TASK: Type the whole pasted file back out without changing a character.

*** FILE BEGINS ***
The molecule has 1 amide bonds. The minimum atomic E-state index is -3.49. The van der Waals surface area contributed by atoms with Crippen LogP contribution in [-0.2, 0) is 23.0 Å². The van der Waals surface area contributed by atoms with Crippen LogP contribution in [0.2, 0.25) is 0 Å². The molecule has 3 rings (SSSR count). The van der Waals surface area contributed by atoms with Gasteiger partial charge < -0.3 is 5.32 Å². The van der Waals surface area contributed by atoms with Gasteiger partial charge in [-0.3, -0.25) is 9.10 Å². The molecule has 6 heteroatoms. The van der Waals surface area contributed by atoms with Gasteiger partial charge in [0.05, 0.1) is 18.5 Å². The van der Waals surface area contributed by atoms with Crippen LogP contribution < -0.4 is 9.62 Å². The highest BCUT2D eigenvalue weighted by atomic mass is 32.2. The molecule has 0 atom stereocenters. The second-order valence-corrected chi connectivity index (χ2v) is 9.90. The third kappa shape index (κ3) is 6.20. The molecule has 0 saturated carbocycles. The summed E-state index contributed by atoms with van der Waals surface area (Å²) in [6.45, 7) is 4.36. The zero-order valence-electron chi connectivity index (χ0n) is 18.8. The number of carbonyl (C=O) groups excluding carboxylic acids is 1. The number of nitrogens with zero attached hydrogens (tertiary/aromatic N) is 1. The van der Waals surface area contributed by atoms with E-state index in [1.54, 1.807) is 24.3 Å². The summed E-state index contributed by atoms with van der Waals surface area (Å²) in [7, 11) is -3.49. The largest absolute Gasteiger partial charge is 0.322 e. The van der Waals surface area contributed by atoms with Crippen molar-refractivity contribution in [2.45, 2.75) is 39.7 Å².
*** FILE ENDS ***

The molecule has 1 amide bonds. The minimum atomic E-state index is -3.49. The van der Waals surface area contributed by atoms with Crippen LogP contribution in [-0.2, 0) is 23.0 Å². The van der Waals surface area contributed by atoms with Crippen LogP contribution in [0.2, 0.25) is 0 Å². The molecule has 3 rings (SSSR count). The van der Waals surface area contributed by atoms with Gasteiger partial charge < -0.3 is 5.32 Å². The van der Waals surface area contributed by atoms with Gasteiger partial charge in [-0.3, -0.25) is 9.10 Å². The molecule has 6 heteroatoms. The van der Waals surface area contributed by atoms with Gasteiger partial charge in [0.05, 0.1) is 18.5 Å². The van der Waals surface area contributed by atoms with Crippen LogP contribution < -0.4 is 9.62 Å². The highest BCUT2D eigenvalue weighted by atomic mass is 32.2. The molecule has 0 atom stereocenters. The second-order valence-corrected chi connectivity index (χ2v) is 9.90. The third kappa shape index (κ3) is 6.20. The molecule has 0 saturated carbocycles. The summed E-state index contributed by atoms with van der Waals surface area (Å²) in [6.45, 7) is 4.36. The zero-order valence-electron chi connectivity index (χ0n) is 18.8. The number of carbonyl (C=O) groups excluding carboxylic acids is 1. The number of nitrogens with zero attached hydrogens (tertiary/aromatic N) is 1. The van der Waals surface area contributed by atoms with E-state index in [1.54, 1.807) is 24.3 Å². The summed E-state index contributed by atoms with van der Waals surface area (Å²) in [7, 11) is -3.49. The largest absolute Gasteiger partial charge is 0.322 e. The van der Waals surface area contributed by atoms with Crippen molar-refractivity contribution in [2.45, 2.75) is 39.7 Å².